Elizabeth Taylor’s A View of the Harbour is another of the gorgeous books which I received for Christmas. I very much adored Mrs Palfrey at the Claremont, and heartily enjoyed A Game of Hide and Seek, and so it was only natural that I would have high hopes for the novel. Sarah Waters’ introduction in this volume is clearly sympathetic towards the author, and is very nicely written. It is always refreshing, I think, to have an author who is so enthused about the book which they are introducing, and for that vivacity to come across on the page.
A View of the Harbour was first published in 1947, and was Taylor’s third novel. The premise is most interesting, centering as it does around a small seaside town named Newby. A delicious slice of small town life has been presented. The plot is not grand and sweeping, but it is beautifully worked, and so nicely embroidered with the little details of mid-1940s post-war life in a community which, like thousands of others around the country, is trying to get back on its feet.
The characters in their entirety worked well as a cast. Each one was so different from another, and every personality stood out for a different reason. Rather than rely upon everyday conventions to describe her characters, whether protagonists or not, Taylor always seems to notice something refreshing about them, and she portrays these details in the most vivid of words. Whilst each of the characters intrigued me, I became so fond of two in particular – Lily Wilson and Prudence Cazabon, whose name alone I found rather endearing. Ridiculous as it may sound to those who have not yet encountered any of Taylor’s remarkable characters, they are built up so realistically that one often comes to believe that those like the aforementioned Lily and Prudence would make the most wonderful friends.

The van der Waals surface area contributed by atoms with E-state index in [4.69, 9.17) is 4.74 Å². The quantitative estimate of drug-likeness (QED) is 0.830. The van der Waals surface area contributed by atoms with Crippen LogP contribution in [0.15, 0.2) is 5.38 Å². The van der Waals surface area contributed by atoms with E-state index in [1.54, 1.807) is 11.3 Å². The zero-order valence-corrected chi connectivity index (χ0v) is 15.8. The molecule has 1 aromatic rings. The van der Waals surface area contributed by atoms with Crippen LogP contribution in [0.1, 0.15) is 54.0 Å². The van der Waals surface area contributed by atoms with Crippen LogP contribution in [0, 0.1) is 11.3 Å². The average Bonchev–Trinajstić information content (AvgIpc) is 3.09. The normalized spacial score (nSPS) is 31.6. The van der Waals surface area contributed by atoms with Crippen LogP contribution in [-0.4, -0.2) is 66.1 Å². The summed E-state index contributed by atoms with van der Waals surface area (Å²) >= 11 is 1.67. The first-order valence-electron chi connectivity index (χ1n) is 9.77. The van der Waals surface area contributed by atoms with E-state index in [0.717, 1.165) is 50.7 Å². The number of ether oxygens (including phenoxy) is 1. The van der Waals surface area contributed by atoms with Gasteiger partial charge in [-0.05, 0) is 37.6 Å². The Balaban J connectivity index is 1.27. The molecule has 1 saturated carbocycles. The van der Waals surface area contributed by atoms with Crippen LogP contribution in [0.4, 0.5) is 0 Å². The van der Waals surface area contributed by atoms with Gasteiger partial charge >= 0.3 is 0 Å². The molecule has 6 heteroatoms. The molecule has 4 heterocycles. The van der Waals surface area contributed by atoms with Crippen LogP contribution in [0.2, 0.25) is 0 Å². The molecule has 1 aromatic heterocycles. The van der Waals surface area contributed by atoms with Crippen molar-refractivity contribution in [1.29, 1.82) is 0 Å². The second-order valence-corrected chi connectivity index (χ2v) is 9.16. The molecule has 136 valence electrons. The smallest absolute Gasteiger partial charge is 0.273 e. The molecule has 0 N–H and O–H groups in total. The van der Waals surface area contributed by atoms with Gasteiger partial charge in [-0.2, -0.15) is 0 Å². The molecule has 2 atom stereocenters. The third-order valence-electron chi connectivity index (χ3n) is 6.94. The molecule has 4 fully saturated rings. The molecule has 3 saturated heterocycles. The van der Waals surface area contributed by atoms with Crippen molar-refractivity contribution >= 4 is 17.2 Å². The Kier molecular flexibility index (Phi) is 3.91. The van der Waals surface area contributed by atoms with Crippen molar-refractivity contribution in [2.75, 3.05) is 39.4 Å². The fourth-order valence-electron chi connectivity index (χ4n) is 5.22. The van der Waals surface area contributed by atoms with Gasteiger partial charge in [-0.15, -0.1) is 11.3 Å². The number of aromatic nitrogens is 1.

I greatly admire Taylor’s writing, and in this novel particularly, it is unfailingly beautiful. Each scene is so vivid, and she is certainly one of the best authors on the Virago list. With each and every book of hers which I read, I am further convinced that she deserves a place upon my treasured authors list. Her writing and the overarching understanding which she weaves in at every chance never fails to amaze me. Her turns of phrase are deft and marvellously utilised, and her stories are splendid in their quietude.
I shall leave you with one of the most striking and intriguing quotes within the novel:
“She [Maisie Bracey] knew what she wanted and in the end it was only two things: she wanted to get married and she wanted her mother to die.”
Next stop: re-reading Taylor’s short stories.